Grammars lag behind in new school tables

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The Independent Online

Comprehensives do better than grammar schools in getting the best out of their pupils in the run-up to GCSEs, new government exam league tables will show.

Comprehensives do better than grammar schools in getting the best out of their pupils in the run-up to GCSEs, new government exam league tables will show.

Non-selective schools are set to top a new "value added" table listing the schools that improve their pupils' performance the most.

The table, to be published by the Department for Education and Skills this week, looks at what GCSE results could be expected of 14-year-olds after they take their national curriculum tests - and compares that with actual performance.

It will hearten anti-grammar school campaigners who urged caution when an earlier "value-added" table showed grammars did most to improve their pupils' performance in the first three years of secondary school education.

The results follow a study by the National Foundation for Educational Research, which showed that, whereas comprehensive schools improved their pupils' expected performance between 14 and 16, grammar schools "performed slightly worse" than expected.

The research, for the National Audit Office, showed that - on average - grammar schools had a negative rating of -1.04 (the equivalent of each pupil dropping a grade in one subject). The Government's new specialist schools fared best with a plus factor of 0.84 (just less than one higher grade for every pupil).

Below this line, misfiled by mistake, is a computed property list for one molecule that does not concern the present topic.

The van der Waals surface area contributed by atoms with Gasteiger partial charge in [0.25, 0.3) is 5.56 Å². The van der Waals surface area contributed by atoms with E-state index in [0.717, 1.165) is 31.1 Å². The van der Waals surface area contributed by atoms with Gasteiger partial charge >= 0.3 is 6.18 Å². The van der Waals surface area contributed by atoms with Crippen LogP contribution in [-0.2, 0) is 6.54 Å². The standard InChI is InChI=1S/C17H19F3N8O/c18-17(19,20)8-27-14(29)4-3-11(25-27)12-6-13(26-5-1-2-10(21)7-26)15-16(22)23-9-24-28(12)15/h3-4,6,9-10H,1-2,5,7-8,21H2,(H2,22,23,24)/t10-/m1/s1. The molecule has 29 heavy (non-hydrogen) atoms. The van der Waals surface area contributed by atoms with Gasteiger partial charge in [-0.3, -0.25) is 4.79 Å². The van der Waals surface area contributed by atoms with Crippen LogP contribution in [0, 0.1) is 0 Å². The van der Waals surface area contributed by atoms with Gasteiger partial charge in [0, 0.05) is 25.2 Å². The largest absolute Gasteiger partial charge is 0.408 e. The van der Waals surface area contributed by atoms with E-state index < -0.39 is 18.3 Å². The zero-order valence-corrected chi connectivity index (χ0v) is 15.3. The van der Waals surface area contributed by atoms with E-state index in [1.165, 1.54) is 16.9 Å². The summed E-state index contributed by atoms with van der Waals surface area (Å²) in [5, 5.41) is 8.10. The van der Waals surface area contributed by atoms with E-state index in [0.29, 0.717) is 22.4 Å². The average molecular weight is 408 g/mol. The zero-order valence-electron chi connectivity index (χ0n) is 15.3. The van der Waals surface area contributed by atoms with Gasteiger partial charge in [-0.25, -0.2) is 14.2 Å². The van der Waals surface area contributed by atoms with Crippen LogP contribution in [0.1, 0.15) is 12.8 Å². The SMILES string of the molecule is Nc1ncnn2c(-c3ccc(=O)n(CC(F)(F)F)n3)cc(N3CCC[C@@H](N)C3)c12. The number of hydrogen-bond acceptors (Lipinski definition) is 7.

Union leaders say the findings are a vote of confidence in the quality of comprehensive teachers who strive to get the best out of their pupils. But Professor Alan Smithers, head of Liverpool University's centre for education and employment, argued: "It could be that the selective schools make so much progress in the first three years of secondary schooling that there is little for them to build on."

The conflicting messages from the two "value-added" tables will fuel calls for a single measure of progress from the age of 11 to GCSE-level.

* Most of the country's top independent schools will offer the International Baccalaureate to their sixth-formers if the Government goes ahead with plans for a radical shake-up of the exam system.

Two top-performing private schools are already considering offering it alongside A-levels. Many others will follow suit if the Government backs plans to introduce a new over-arching diploma to replace the existing system, according to Martin Stephen, the head of Manchester Grammar School who will take over at St Paul's Boys' School in London later this year.

Many are reluctant to see the adoption of the diploma - dubbed an English baccalaureate - with its compulsory elements of literacy, numeracy and information technology. "There is a danger of it becoming a bit of a dog's dinner," warned Dr Stephen. "There is a real baccalaureate that could be offered - the International Baccalaureate. Why do you need an English one?"

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